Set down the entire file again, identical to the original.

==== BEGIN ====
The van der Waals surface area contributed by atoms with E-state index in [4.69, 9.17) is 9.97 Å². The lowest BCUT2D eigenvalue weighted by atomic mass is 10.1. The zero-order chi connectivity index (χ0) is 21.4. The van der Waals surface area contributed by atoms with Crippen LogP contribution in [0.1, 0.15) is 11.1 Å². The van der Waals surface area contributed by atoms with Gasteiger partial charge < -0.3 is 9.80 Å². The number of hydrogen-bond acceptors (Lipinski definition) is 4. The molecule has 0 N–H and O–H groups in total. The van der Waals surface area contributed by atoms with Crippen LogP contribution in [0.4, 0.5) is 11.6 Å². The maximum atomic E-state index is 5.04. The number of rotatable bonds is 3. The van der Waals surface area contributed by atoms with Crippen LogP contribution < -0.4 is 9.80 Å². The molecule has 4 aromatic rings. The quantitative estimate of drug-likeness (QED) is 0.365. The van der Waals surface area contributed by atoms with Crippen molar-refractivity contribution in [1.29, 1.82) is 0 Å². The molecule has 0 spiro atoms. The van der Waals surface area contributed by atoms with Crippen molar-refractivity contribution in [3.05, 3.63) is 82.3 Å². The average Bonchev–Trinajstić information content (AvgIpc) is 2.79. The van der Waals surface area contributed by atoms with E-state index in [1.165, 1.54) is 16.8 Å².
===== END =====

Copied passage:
The van der Waals surface area contributed by atoms with E-state index in [4.69, 9.17) is 9.97 Å². The lowest BCUT2D eigenvalue weighted by atomic mass is 10.1. The zero-order chi connectivity index (χ0) is 21.4. The van der Waals surface area contributed by atoms with Crippen LogP contribution in [0.1, 0.15) is 11.1 Å². The van der Waals surface area contributed by atoms with Gasteiger partial charge < -0.3 is 9.80 Å². The number of hydrogen-bond acceptors (Lipinski definition) is 4. The molecule has 0 N–H and O–H groups in total. The van der Waals surface area contributed by atoms with Crippen LogP contribution in [0.4, 0.5) is 11.6 Å². The maximum atomic E-state index is 5.04. The number of rotatable bonds is 3. The van der Waals surface area contributed by atoms with Crippen LogP contribution < -0.4 is 9.80 Å². The molecule has 4 aromatic rings. The quantitative estimate of drug-likeness (QED) is 0.365. The van der Waals surface area contributed by atoms with Crippen molar-refractivity contribution in [1.29, 1.82) is 0 Å². The molecule has 0 spiro atoms. The van der Waals surface area contributed by atoms with Crippen molar-refractivity contribution in [3.05, 3.63) is 82.3 Å². The average Bonchev–Trinajstić information content (AvgIpc) is 2.79. The van der Waals surface area contributed by atoms with E-state index in [1.165, 1.54) is 16.8 Å².